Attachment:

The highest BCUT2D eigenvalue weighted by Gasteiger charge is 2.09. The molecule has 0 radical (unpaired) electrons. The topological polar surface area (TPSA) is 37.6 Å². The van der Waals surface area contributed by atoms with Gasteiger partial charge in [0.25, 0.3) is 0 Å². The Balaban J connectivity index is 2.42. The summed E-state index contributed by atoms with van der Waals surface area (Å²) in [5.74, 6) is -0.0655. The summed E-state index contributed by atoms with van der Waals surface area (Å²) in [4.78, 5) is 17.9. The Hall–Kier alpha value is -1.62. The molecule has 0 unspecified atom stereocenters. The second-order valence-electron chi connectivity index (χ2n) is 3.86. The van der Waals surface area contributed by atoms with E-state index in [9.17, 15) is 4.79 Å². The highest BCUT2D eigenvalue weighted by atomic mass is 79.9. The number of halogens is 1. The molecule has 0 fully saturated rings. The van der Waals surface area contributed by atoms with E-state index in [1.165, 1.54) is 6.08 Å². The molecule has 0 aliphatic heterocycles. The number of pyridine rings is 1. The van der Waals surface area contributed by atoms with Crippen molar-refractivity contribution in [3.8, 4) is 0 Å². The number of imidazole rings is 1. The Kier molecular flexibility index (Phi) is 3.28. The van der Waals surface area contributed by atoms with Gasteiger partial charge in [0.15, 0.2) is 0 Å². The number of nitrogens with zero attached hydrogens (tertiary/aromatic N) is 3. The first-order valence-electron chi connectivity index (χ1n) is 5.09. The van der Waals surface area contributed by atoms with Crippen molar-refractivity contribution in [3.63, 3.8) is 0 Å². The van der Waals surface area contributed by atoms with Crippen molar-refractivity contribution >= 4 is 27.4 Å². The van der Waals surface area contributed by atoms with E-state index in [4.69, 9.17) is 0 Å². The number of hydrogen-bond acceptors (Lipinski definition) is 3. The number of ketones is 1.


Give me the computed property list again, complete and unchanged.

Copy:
The highest BCUT2D eigenvalue weighted by Gasteiger charge is 2.09. The molecule has 0 radical (unpaired) electrons. The topological polar surface area (TPSA) is 37.6 Å². The van der Waals surface area contributed by atoms with Gasteiger partial charge in [0.25, 0.3) is 0 Å². The Balaban J connectivity index is 2.42. The summed E-state index contributed by atoms with van der Waals surface area (Å²) in [5.74, 6) is -0.0655. The summed E-state index contributed by atoms with van der Waals surface area (Å²) in [4.78, 5) is 17.9. The Hall–Kier alpha value is -1.62. The molecule has 0 unspecified atom stereocenters. The second-order valence-electron chi connectivity index (χ2n) is 3.86. The van der Waals surface area contributed by atoms with E-state index in [9.17, 15) is 4.79 Å². The highest BCUT2D eigenvalue weighted by atomic mass is 79.9. The number of halogens is 1. The molecule has 0 fully saturated rings. The van der Waals surface area contributed by atoms with E-state index in [1.165, 1.54) is 6.08 Å². The molecule has 0 aliphatic heterocycles. The number of pyridine rings is 1. The van der Waals surface area contributed by atoms with Crippen molar-refractivity contribution in [3.8, 4) is 0 Å². The number of imidazole rings is 1. The Kier molecular flexibility index (Phi) is 3.28. The van der Waals surface area contributed by atoms with Gasteiger partial charge in [0.15, 0.2) is 0 Å². The number of nitrogens with zero attached hydrogens (tertiary/aromatic N) is 3. The first-order valence-electron chi connectivity index (χ1n) is 5.09. The van der Waals surface area contributed by atoms with Crippen molar-refractivity contribution in [3.63, 3.8) is 0 Å². The van der Waals surface area contributed by atoms with Crippen molar-refractivity contribution >= 4 is 27.4 Å². The van der Waals surface area contributed by atoms with E-state index in [4.69, 9.17) is 0 Å². The number of hydrogen-bond acceptors (Lipinski definition) is 3. The number of ketones is 1.